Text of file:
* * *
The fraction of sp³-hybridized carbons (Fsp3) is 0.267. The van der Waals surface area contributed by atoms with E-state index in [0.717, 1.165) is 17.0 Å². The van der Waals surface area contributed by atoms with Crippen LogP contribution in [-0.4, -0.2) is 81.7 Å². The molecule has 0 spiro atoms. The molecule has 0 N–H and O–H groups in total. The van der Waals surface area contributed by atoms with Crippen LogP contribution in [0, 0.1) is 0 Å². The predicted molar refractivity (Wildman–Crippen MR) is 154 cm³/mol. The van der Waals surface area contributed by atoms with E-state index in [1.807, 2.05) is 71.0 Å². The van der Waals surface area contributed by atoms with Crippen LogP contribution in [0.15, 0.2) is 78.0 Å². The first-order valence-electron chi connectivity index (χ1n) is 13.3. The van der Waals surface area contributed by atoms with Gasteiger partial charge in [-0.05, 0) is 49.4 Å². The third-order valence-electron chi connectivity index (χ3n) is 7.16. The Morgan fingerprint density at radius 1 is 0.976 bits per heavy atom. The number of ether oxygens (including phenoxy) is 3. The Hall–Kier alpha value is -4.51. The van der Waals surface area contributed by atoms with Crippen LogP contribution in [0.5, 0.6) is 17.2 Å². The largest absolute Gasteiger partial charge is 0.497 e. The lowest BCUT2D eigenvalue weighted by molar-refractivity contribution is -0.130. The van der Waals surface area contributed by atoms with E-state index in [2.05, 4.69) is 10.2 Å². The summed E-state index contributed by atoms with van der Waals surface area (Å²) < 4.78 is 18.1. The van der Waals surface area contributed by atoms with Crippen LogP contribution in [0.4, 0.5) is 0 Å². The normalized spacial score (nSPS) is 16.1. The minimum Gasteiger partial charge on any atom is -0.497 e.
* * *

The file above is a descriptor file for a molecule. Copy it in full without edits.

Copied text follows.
The fraction of sp³-hybridized carbons (Fsp3) is 0.267. The van der Waals surface area contributed by atoms with E-state index in [0.717, 1.165) is 17.0 Å². The van der Waals surface area contributed by atoms with Crippen LogP contribution in [-0.4, -0.2) is 81.7 Å². The molecule has 0 spiro atoms. The molecule has 0 N–H and O–H groups in total. The van der Waals surface area contributed by atoms with Crippen LogP contribution in [0, 0.1) is 0 Å². The predicted molar refractivity (Wildman–Crippen MR) is 154 cm³/mol. The van der Waals surface area contributed by atoms with E-state index in [1.807, 2.05) is 71.0 Å². The van der Waals surface area contributed by atoms with Crippen LogP contribution in [0.15, 0.2) is 78.0 Å². The first-order valence-electron chi connectivity index (χ1n) is 13.3. The van der Waals surface area contributed by atoms with Gasteiger partial charge in [-0.05, 0) is 49.4 Å². The third-order valence-electron chi connectivity index (χ3n) is 7.16. The Morgan fingerprint density at radius 1 is 0.976 bits per heavy atom. The number of ether oxygens (including phenoxy) is 3. The Hall–Kier alpha value is -4.51. The van der Waals surface area contributed by atoms with Crippen LogP contribution in [0.5, 0.6) is 17.2 Å². The largest absolute Gasteiger partial charge is 0.497 e. The lowest BCUT2D eigenvalue weighted by molar-refractivity contribution is -0.130. The van der Waals surface area contributed by atoms with E-state index in [2.05, 4.69) is 10.2 Å². The summed E-state index contributed by atoms with van der Waals surface area (Å²) < 4.78 is 18.1. The van der Waals surface area contributed by atoms with Crippen LogP contribution in [0.4, 0.5) is 0 Å². The normalized spacial score (nSPS) is 16.1. The minimum Gasteiger partial charge on any atom is -0.497 e.